Everybody is talking about farming, with bankers, politicians and businessmen extolling the virtues of a homespun sector that should be an area where the country has a genuine competitive advantage.
Mircea Geoana, leader of the Social Democratic Party and its candidate for president in elections to be held in November, says: “We have enormous potential in agriculture and yet we are importing 70 per cent of our agricultural products.”
“Our agricultural land could feed 80m people,” his adviser chimes in, reinforcing the new pride Romanians are taking in a sector that looked stodgy and unexciting during the boom that ended with the onset of the financial crisis last autumn.
The government, a coalition between the Social Democrats and the right-leaning Democrat-Liberal Party, has taken up the chorus, with Cristian Diaconescu, the foreign minister, recently announcing that Romania should seek to win the agriculture portfolio when the new European Commission is appointed this autumn.
Part of the enthusiasm stems from an increasingly desperate hunt for returns in a tougher economic environment. Last summer saw the end of an eight-year asset price boom that began with the millennium and lasted through accession to the European Union in 2007.
At its peak, land and property prices in Bucharest hit levels not far off those to be found in wealthier western European capitals.
Meanwhile, other sectors, from automotive components to banking, were attracting investment on an ever greater scale. In 2007, Erste Group, the Austrian bank, paid almost €7bn for BCR, a leading Romanian commercial and corporate bank, while manufacturers such as Dacia, a Renault subsidiary, were fostering a growing list of component suppliers.
Against this backdrop, Romania’s rickety agricultural sector, with only 35,000 farms large enough to be run as agribusinesses and attract EU subsidies and a further 4m near subsistence-level smallholdings looked distinctly unappealing during the good years, for investors, lenders and employees alike.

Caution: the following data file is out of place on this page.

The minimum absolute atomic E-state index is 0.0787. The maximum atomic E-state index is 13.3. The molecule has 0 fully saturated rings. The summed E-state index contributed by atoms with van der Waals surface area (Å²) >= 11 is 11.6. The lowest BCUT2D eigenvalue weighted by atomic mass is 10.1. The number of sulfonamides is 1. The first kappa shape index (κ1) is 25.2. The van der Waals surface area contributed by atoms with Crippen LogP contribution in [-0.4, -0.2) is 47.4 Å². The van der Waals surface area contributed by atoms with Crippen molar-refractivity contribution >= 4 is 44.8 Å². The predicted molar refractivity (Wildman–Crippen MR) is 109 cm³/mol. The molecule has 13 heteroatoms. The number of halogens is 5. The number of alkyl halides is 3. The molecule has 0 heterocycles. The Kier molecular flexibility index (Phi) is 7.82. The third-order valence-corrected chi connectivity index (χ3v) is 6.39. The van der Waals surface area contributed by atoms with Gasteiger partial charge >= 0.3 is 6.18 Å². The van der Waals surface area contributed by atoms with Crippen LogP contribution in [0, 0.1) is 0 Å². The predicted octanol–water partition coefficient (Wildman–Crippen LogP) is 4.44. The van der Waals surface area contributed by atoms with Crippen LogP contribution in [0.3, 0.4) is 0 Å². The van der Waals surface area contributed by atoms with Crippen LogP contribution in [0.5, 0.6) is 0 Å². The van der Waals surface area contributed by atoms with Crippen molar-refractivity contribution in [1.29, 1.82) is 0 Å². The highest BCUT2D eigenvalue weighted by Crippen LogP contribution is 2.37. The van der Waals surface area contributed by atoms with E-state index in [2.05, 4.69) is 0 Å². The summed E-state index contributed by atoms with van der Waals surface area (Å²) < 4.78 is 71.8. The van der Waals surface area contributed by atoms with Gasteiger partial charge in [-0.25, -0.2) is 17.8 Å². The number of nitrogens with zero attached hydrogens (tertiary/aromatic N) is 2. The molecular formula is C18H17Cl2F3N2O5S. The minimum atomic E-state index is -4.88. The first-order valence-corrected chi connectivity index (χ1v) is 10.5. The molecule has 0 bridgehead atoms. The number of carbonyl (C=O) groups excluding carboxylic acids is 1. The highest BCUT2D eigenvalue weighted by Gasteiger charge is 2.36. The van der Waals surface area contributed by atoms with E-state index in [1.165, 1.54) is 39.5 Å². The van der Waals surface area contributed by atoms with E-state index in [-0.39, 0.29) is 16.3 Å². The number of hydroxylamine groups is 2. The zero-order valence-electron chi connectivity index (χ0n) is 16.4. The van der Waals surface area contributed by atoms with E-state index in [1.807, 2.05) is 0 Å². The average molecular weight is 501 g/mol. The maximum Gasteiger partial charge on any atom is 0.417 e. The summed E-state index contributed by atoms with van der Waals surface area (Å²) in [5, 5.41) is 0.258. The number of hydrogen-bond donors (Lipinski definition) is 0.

But this year, with an austerity programme in place as part of the country’s bail-out deal with the International Monetary Fund, the real estate market frozen, and many employers struggling, investors and lenders are taking another look at the neglected sector.
Increasingly, banks are showing an interest in agriculture. Unicredit Tiriac, the Italian bank’s Romanian subsidiary, has moved from lending little to agricultural producers last year to setting up a department targeting agribusiness this year.
Dan Pascariu, a banker and entrepreneur, is clear that the hunt for better returns is driving this enthusiasm. “Agriculture wasn’t sexy. The yields weren’t good enough, but today agriculture is a competitive advantage [for Romania].”
He adds: “Though the sector has a very atomised ownership structure, all banks are taking a fresh look at it because of the tremendous potential and the flow of EU structural funds.”
Mr Pascariu has put his own money where his mouth is.
The business case for his pig farming business is straightforward: “Romania imports 4m pigs a year, and yet pork is a staple,” he says. “We have 70 farms, producing entirely to meet domestic demand, and there is enough demand for another 80.”
Despite the high interest rates they are paying on loans, the farms are profitable. But it will take more than capital to build a secure future for Romanian agriculture. Gabriel Popescu, an agricultural economist at Bucharest’s Academy of Economic Sciences, points out that capital investment is only relevant to producers with a connection to the market.
“The 4m subsistence farms are closed systems,” he says. “They produce for their own consumption. These smallholdings produce only for their own subsistence, meaning nobody has any interest in their efficiency.
Capitalisation is only relevant for the 35,000 farms large enough to count as agribusinesses. The challenge for public policy is not to make the smallholdings more efficient, but to open the system and make them market participants.”
The 4m smallholdings are cut off from the market and too small to be eligible for EU funding, making them a challenge for social, not economic policy, he adds.
But, whatever the current political enthusiasm for the sector, the government should tread carefully, he says: “We’ve had three agricultural reforms in the past 20 years, when co-
operative farms were created in 1991, when state farms were privatised in 2000, and when we joined the EU in 2007.
“Each reform is like surgery and it takes 15 years to recover.”
Meanwhile, large forces, such as the US livestock farmer Smithfield, remain bullish about the country.
“Once, Romania was known as the breadbasket of Europe,” the company says. Smithfield, which has annual sales of $145m, has invested $600m since arriving in the country in 2004, and has just announced a further $35m greenfield investment in pig farming.